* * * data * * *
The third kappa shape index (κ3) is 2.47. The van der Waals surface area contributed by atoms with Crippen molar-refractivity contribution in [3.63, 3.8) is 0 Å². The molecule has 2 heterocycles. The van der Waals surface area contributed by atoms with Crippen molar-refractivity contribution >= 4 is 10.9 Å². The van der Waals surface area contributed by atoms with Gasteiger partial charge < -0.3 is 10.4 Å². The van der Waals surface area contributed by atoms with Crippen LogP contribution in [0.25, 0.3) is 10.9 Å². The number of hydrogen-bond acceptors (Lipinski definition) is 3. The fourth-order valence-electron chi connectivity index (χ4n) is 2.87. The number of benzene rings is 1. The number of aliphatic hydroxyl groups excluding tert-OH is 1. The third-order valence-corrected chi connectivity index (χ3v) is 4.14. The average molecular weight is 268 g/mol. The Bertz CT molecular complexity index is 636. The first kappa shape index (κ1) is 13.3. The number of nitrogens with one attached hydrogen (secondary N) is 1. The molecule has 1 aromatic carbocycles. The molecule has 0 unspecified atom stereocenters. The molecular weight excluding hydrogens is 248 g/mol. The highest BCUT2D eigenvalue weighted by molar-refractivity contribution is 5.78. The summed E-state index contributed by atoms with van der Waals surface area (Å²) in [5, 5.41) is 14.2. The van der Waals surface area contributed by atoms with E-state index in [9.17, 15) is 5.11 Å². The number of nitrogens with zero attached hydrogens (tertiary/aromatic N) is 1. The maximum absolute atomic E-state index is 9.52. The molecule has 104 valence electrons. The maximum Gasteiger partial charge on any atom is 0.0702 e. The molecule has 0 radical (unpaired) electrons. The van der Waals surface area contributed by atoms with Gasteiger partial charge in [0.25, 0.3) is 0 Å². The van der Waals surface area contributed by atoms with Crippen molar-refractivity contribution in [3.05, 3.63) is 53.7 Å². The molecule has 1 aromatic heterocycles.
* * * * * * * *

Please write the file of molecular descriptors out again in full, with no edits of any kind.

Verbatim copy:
The third kappa shape index (κ3) is 2.47. The van der Waals surface area contributed by atoms with Crippen molar-refractivity contribution in [3.63, 3.8) is 0 Å². The molecule has 2 heterocycles. The van der Waals surface area contributed by atoms with Crippen molar-refractivity contribution >= 4 is 10.9 Å². The van der Waals surface area contributed by atoms with Gasteiger partial charge < -0.3 is 10.4 Å². The van der Waals surface area contributed by atoms with Crippen LogP contribution in [0.25, 0.3) is 10.9 Å². The number of hydrogen-bond acceptors (Lipinski definition) is 3. The fourth-order valence-electron chi connectivity index (χ4n) is 2.87. The number of benzene rings is 1. The number of aliphatic hydroxyl groups excluding tert-OH is 1. The third-order valence-corrected chi connectivity index (χ3v) is 4.14. The average molecular weight is 268 g/mol. The Bertz CT molecular complexity index is 636. The first kappa shape index (κ1) is 13.3. The number of nitrogens with one attached hydrogen (secondary N) is 1. The molecule has 1 aromatic carbocycles. The molecule has 0 unspecified atom stereocenters. The molecular weight excluding hydrogens is 248 g/mol. The highest BCUT2D eigenvalue weighted by molar-refractivity contribution is 5.78. The summed E-state index contributed by atoms with van der Waals surface area (Å²) in [5, 5.41) is 14.2. The van der Waals surface area contributed by atoms with E-state index in [9.17, 15) is 5.11 Å². The number of nitrogens with zero attached hydrogens (tertiary/aromatic N) is 1. The maximum absolute atomic E-state index is 9.52. The molecule has 104 valence electrons. The maximum Gasteiger partial charge on any atom is 0.0702 e. The molecule has 0 radical (unpaired) electrons. The van der Waals surface area contributed by atoms with Gasteiger partial charge in [0.25, 0.3) is 0 Å². The van der Waals surface area contributed by atoms with Crippen molar-refractivity contribution in [3.05, 3.63) is 53.7 Å². The molecule has 1 aromatic heterocycles.